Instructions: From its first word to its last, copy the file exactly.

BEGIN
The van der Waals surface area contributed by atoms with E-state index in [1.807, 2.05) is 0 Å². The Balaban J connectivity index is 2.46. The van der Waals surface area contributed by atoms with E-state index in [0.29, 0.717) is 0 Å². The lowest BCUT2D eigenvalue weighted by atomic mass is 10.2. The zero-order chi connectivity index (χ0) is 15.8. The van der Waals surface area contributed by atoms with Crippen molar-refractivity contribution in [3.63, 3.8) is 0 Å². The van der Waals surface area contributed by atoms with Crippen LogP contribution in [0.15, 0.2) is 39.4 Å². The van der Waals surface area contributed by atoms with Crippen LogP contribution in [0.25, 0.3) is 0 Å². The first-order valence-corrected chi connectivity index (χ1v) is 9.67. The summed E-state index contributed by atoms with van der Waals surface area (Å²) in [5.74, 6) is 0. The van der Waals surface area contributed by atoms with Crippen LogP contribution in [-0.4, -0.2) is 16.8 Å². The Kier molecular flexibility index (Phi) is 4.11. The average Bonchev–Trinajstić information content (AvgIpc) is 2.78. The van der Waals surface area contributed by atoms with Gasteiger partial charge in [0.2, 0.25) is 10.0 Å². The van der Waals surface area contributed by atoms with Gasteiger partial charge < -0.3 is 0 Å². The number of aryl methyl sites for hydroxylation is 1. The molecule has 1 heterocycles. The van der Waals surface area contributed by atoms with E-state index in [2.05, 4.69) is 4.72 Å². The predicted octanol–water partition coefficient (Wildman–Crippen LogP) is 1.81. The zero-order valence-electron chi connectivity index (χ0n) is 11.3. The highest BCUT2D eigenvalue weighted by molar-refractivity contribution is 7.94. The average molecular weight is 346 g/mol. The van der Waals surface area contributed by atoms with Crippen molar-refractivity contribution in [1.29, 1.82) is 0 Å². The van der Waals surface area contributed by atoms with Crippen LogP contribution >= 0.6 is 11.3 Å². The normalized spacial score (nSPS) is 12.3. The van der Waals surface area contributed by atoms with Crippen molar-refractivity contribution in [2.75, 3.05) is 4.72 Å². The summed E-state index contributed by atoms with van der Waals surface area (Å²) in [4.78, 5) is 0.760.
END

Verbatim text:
The van der Waals surface area contributed by atoms with E-state index in [1.807, 2.05) is 0 Å². The Balaban J connectivity index is 2.46. The van der Waals surface area contributed by atoms with E-state index in [0.29, 0.717) is 0 Å². The lowest BCUT2D eigenvalue weighted by atomic mass is 10.2. The zero-order chi connectivity index (χ0) is 15.8. The van der Waals surface area contributed by atoms with Crippen molar-refractivity contribution in [3.63, 3.8) is 0 Å². The van der Waals surface area contributed by atoms with Crippen LogP contribution in [0.15, 0.2) is 39.4 Å². The van der Waals surface area contributed by atoms with Crippen LogP contribution in [0.25, 0.3) is 0 Å². The first-order valence-corrected chi connectivity index (χ1v) is 9.67. The summed E-state index contributed by atoms with van der Waals surface area (Å²) in [5.74, 6) is 0. The van der Waals surface area contributed by atoms with Crippen LogP contribution in [-0.4, -0.2) is 16.8 Å². The Kier molecular flexibility index (Phi) is 4.11. The average Bonchev–Trinajstić information content (AvgIpc) is 2.78. The van der Waals surface area contributed by atoms with Gasteiger partial charge in [0.2, 0.25) is 10.0 Å². The van der Waals surface area contributed by atoms with Gasteiger partial charge < -0.3 is 0 Å². The number of aryl methyl sites for hydroxylation is 1. The molecule has 1 heterocycles. The van der Waals surface area contributed by atoms with E-state index in [2.05, 4.69) is 4.72 Å². The predicted octanol–water partition coefficient (Wildman–Crippen LogP) is 1.81. The zero-order valence-electron chi connectivity index (χ0n) is 11.3. The highest BCUT2D eigenvalue weighted by molar-refractivity contribution is 7.94. The average molecular weight is 346 g/mol. The van der Waals surface area contributed by atoms with Crippen molar-refractivity contribution in [1.29, 1.82) is 0 Å². The van der Waals surface area contributed by atoms with Crippen LogP contribution >= 0.6 is 11.3 Å². The normalized spacial score (nSPS) is 12.3. The van der Waals surface area contributed by atoms with Crippen molar-refractivity contribution in [2.75, 3.05) is 4.72 Å². The summed E-state index contributed by atoms with van der Waals surface area (Å²) in [4.78, 5) is 0.760.